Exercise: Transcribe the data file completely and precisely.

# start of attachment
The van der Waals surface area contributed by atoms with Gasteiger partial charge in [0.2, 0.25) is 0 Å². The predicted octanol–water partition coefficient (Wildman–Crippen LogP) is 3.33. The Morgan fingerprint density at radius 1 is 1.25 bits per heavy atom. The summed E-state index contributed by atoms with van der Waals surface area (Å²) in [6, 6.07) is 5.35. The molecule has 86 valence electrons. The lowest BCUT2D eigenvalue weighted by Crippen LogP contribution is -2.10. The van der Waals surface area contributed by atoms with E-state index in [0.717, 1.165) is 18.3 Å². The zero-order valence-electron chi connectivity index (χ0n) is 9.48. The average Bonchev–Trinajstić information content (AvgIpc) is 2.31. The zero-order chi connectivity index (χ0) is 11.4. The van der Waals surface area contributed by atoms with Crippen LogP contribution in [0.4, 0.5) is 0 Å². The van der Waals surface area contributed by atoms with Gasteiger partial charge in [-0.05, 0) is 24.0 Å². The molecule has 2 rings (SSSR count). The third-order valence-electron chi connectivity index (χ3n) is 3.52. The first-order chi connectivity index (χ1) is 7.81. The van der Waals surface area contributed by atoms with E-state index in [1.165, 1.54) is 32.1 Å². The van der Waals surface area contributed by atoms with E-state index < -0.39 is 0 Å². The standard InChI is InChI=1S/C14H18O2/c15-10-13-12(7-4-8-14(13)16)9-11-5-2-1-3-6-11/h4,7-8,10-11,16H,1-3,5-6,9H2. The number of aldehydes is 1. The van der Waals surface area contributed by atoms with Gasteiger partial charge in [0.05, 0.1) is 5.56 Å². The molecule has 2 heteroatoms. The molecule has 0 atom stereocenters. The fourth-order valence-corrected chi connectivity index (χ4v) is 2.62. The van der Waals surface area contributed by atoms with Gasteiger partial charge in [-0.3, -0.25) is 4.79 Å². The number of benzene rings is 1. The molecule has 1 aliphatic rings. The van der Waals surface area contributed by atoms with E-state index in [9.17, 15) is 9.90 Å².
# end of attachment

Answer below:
The van der Waals surface area contributed by atoms with Gasteiger partial charge in [0.2, 0.25) is 0 Å². The predicted octanol–water partition coefficient (Wildman–Crippen LogP) is 3.33. The Morgan fingerprint density at radius 1 is 1.25 bits per heavy atom. The summed E-state index contributed by atoms with van der Waals surface area (Å²) in [6, 6.07) is 5.35. The molecule has 86 valence electrons. The lowest BCUT2D eigenvalue weighted by Crippen LogP contribution is -2.10. The van der Waals surface area contributed by atoms with E-state index in [0.717, 1.165) is 18.3 Å². The zero-order valence-electron chi connectivity index (χ0n) is 9.48. The average Bonchev–Trinajstić information content (AvgIpc) is 2.31. The zero-order chi connectivity index (χ0) is 11.4. The van der Waals surface area contributed by atoms with Crippen LogP contribution in [0.4, 0.5) is 0 Å². The van der Waals surface area contributed by atoms with Gasteiger partial charge in [-0.05, 0) is 24.0 Å². The molecule has 2 rings (SSSR count). The third-order valence-electron chi connectivity index (χ3n) is 3.52. The first-order chi connectivity index (χ1) is 7.81. The van der Waals surface area contributed by atoms with E-state index in [1.165, 1.54) is 32.1 Å². The van der Waals surface area contributed by atoms with E-state index < -0.39 is 0 Å². The standard InChI is InChI=1S/C14H18O2/c15-10-13-12(7-4-8-14(13)16)9-11-5-2-1-3-6-11/h4,7-8,10-11,16H,1-3,5-6,9H2. The number of aldehydes is 1. The van der Waals surface area contributed by atoms with Gasteiger partial charge in [0.05, 0.1) is 5.56 Å². The molecule has 2 heteroatoms. The molecule has 0 atom stereocenters. The fourth-order valence-corrected chi connectivity index (χ4v) is 2.62. The van der Waals surface area contributed by atoms with Gasteiger partial charge in [-0.3, -0.25) is 4.79 Å². The number of benzene rings is 1. The molecule has 1 aliphatic rings. The van der Waals surface area contributed by atoms with E-state index in [9.17, 15) is 9.90 Å².